Humpback Whale Season


Not all migratory animal visitors to Queensland are pests that require the attention of the specialist services from Peter the Possum Man. From June to November each year Queenslanders can witness some of nature’s largest and most spectacular animals as they visit our part of the world. Up to 10,000 Humpback Whales migrate past South East Queensland on their way north to their calving grounds in northern tropical waters. Once their calves are born, they travel back with their young to the Antarctic, swimming past SE Queensland on their return journey.

Humpback Whales

Humpback Whales are some of nature’s largest, and they are the most “surface active” of the whales, which means they spend a lot of their time on the ocean’s surface. This explains some of their fascinating behaviour of breaching, fin and tail slapping, and spy hopping –where they pop their head out of the water to look around. The Humpbacks are notoriously curious and sometimes it is hard to tell whom is the one doing the watching.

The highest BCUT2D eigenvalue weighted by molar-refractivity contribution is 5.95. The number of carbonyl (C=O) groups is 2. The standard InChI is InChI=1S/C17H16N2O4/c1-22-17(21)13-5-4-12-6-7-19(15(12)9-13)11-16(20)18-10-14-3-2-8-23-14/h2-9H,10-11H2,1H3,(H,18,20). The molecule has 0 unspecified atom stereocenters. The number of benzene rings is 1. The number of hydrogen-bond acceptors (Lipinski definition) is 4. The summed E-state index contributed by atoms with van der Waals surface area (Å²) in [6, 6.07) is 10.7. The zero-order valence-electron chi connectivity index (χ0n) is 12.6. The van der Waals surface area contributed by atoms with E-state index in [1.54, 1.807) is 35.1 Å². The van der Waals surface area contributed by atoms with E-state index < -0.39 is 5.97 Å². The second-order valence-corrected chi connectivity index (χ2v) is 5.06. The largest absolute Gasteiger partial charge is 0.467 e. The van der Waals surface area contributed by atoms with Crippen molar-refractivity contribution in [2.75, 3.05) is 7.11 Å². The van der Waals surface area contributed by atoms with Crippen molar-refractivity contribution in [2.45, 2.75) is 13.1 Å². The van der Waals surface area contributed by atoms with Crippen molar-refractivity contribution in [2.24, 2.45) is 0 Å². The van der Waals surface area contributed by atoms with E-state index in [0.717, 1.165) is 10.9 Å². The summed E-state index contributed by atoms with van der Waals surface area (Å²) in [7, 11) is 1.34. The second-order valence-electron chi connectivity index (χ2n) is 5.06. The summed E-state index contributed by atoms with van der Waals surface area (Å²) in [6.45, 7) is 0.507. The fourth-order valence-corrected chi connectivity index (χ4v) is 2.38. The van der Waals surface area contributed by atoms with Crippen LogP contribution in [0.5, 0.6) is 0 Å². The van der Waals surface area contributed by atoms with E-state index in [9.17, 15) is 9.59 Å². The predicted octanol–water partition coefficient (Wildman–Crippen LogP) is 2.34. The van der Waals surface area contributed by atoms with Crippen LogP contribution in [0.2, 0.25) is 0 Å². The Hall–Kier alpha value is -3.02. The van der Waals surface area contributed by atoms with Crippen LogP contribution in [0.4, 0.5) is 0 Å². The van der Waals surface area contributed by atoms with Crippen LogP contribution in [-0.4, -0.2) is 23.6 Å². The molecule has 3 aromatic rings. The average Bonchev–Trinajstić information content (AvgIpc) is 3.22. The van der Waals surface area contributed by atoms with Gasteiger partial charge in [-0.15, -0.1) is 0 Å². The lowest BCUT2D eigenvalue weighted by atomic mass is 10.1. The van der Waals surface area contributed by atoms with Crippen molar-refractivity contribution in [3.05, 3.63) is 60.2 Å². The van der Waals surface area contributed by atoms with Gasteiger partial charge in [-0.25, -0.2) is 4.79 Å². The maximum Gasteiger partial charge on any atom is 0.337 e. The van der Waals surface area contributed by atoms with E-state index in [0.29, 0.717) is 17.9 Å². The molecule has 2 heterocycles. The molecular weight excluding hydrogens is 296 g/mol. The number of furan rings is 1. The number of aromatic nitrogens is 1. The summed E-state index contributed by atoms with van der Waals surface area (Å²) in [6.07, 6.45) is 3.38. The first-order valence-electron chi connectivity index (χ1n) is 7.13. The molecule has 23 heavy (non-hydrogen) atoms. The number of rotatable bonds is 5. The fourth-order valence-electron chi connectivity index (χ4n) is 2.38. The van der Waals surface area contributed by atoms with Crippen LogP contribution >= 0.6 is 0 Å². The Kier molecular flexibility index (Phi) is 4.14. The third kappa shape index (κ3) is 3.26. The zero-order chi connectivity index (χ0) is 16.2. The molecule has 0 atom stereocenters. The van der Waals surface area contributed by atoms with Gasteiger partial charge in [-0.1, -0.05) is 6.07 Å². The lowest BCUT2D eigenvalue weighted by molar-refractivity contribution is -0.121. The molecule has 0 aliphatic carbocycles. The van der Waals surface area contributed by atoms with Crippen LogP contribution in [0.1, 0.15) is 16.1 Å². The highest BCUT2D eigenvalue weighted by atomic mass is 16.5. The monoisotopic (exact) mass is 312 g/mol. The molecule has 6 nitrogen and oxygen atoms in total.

So where are the best places in SE Queensland to view the annual Humpback Whale migration? Hervey Bay is the whale watching capital of Australia as many Humpback mothers and their calves stopover for a few days rest in Hervey Bay on their way back to the Antarctic. There is also a marine sanctuary near Moreton Island where the Humpback Whales rest before continuing their journey. This area is within easy reach of Brisbane by boat, with many half-day and full-day whale watching cruises available leaving from Redcliffe and Tangalooma. If you do join a cruise, or decide to explore in your own boat, you need to remember whales are a protected species, with many rules and regulations governing how close you can get to them. If you are in a boat on Moreton Bay, you can’t be within 100m of a whale, or 300m if there are three or more other boats closer to the whale.

You also can’t bring your boat between members of a pod of whales. If you are on a jet ski or swimming, you can’t be closer than 300m to a whale . It is also worthwhile knowing that it is illegal to touch a whale, make a noise to attract a whale or disturb it, or to intentionally feed a whale. These are endangered animals – so every action needs to be taken to allow them free space to breed and grow unhindered.

Humpback whales are not Queensland’s only whale visitors. Blue Whales, Minke Whales, and Pilot Whales all visit its waters. Unfortunately, these are much harder to spot as they spend more time beneath the surface of the sea.